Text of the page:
Apr 26, 2011



I'm in a phase of being sort of obsessed with nail art, partially because I'm not allowed to have it at work and partially because New York women love their nails. Your basic manicure costs $7, making it a very affordable luxury in a very expensive city. When I went to Chicago in March I got neon orange with white and silver fireworks on the thumbs. There is something attractive to me about being a working person who uses her hands and then pampering them in this semi-Sisyphean but totally feminine and fun way.

STUDIO VISIT WITH BAGGU ON SIGHT UNSEEN. I have gotten to know Emily a little bit and I think they do something very cool and very smart. New York is covered in Baggus!

Apr 20, 2011

ERIC VEIT w/ JAMES at EXTRA-EXTRA. PHILLY, MARCH 2010. This space was rad.

Apr 19, 2011

I went to a Passover Seder at my father's first cousin Karen's home last night. It felt somehow shockingly essential to me, eating gefilte fish and matzo balls with people in my blood line. My grandfather Halley, named for Halley's comet and pictured above in his army uniform, grew up in Brooklyn in the Bensonhurst area, the son of Max and Gussie Lipp, both childhood emigrants of the Russian Empire's Jewish diaspora. And it turns out, unsurprisingly yet totally shockingly, that I have an entire extended family in and around the NYC area that I don't know.
I am lucky that one of them, my second cousin in New Jersey named Jay, has put some serious effort over the years into researching our family. He created and maintains a family tree that I accidentally stumbled upon in its skeletal stage maybe eight years ago in a then primitive google search of my own name. As technology has become more advanced, and most everyone living on that family tree has joined Facebook, more photos, facts and ephemera have been made available.
Gussie's father, Schloime Breslavsky, is memorialized as the namesake of an extended family gathering that my father remembers attending as a child. According to the tree:
In 1916, motivated by the death of his wife Esther, Louis Gratz, his sons Isadore, Solomon, & Michael, and 15 other members of the family joined together to form the Schloime Family Society. The Society initially gathered 10 times a year and over the course of the next 42 years came together 290 times to celebrate and support the family in whatever ways they could. After that meetings became increasing less frequent.

My father was but a twinkle in my grandmother Ruth's eye when THIS was the menu at one of them.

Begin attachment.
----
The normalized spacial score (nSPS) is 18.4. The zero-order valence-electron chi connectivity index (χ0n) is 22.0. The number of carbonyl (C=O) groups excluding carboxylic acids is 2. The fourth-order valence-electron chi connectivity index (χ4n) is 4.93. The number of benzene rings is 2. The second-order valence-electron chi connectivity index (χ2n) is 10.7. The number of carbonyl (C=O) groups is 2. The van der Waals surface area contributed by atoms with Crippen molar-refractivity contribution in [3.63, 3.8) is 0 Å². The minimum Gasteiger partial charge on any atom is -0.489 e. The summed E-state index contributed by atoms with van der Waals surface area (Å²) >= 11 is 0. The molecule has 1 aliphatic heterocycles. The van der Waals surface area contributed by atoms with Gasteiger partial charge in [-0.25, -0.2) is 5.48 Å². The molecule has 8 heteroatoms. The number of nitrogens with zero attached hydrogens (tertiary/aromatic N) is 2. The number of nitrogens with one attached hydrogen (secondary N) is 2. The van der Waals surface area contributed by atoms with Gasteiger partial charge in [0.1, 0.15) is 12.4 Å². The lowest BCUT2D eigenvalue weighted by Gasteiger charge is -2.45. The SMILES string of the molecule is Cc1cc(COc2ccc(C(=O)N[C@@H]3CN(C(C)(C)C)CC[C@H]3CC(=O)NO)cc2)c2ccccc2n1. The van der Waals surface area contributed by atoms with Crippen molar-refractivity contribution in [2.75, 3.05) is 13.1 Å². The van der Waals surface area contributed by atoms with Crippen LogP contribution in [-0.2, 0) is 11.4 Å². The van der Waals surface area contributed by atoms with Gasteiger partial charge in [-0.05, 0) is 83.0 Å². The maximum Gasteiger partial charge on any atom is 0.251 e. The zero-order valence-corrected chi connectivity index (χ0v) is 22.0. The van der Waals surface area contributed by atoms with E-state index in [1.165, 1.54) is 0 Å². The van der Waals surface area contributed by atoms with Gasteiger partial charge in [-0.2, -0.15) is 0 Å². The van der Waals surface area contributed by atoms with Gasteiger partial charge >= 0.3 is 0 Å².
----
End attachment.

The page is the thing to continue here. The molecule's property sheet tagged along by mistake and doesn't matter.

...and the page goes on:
Also according to the tree, Max was a paper box manufacturer and Gussie was a dressmaker, a ribbon factory employee and the proprietor of a hotel in the Catskills called the BranLip, from which this card seemingly also exists. Cryptic!

Apr 15, 2011

Apr 14, 2011

i haven't been to a lot of live art since being in nyc, mostly because i work a lot, but most of what i have seen has been largely uninspiring. i bet this kid will be making some good shit in a decade. he also makes me wonder what my brother and i would have been doing in the early nineties if we'd had youtube and a camcorder. scary, maybe.

Apr 12, 2011


It's hard to believe I left Portland six months ago, but life in NYC seems entirely regular now - I can direct a taxi around with the best of 'em. We live in a loft in Bushwick in a neighborhood filled with secret factories, open space and ample parking, surrounded by comparatively few people who make comparatively few dollars. I work in the East Village at a tiny restaurant called Prune, and am lucky to have two of my close friends from Portland, Lauren and Susan, there working beside me. Once the initial shock of the incessant honking and gratuitous expenses gave away, I have found it quite normal to spend $10 on fresh juice, to be at the tailor with a celebrity, to see only my coworkers and boyfriend for weeks at a time. I spent several months also working at a small natural wine bar in Crown Heights called Thirst and interning for fashion designer Caitlin Mociun. I have been cooking Japanese food, collecting ceramics, waited three hours for the best pizza and had food poisoning twice. When Lauren and Nialls look out their bedroom window on E. 12th St. they see the Empire State Building, perfectly framed in the glass. When I exit my subway stop across the river and walk the block to my apartment there it also stands, perfectly framed, flanked by the buildings on either side.

I have allowed myself these six months to adjust, to absorb, to decompress. The game is on, however. I have a show in July back in Portland at Nationale, and Jess is coming to New York next month to, among many other things, work on it with me. The wheels turn.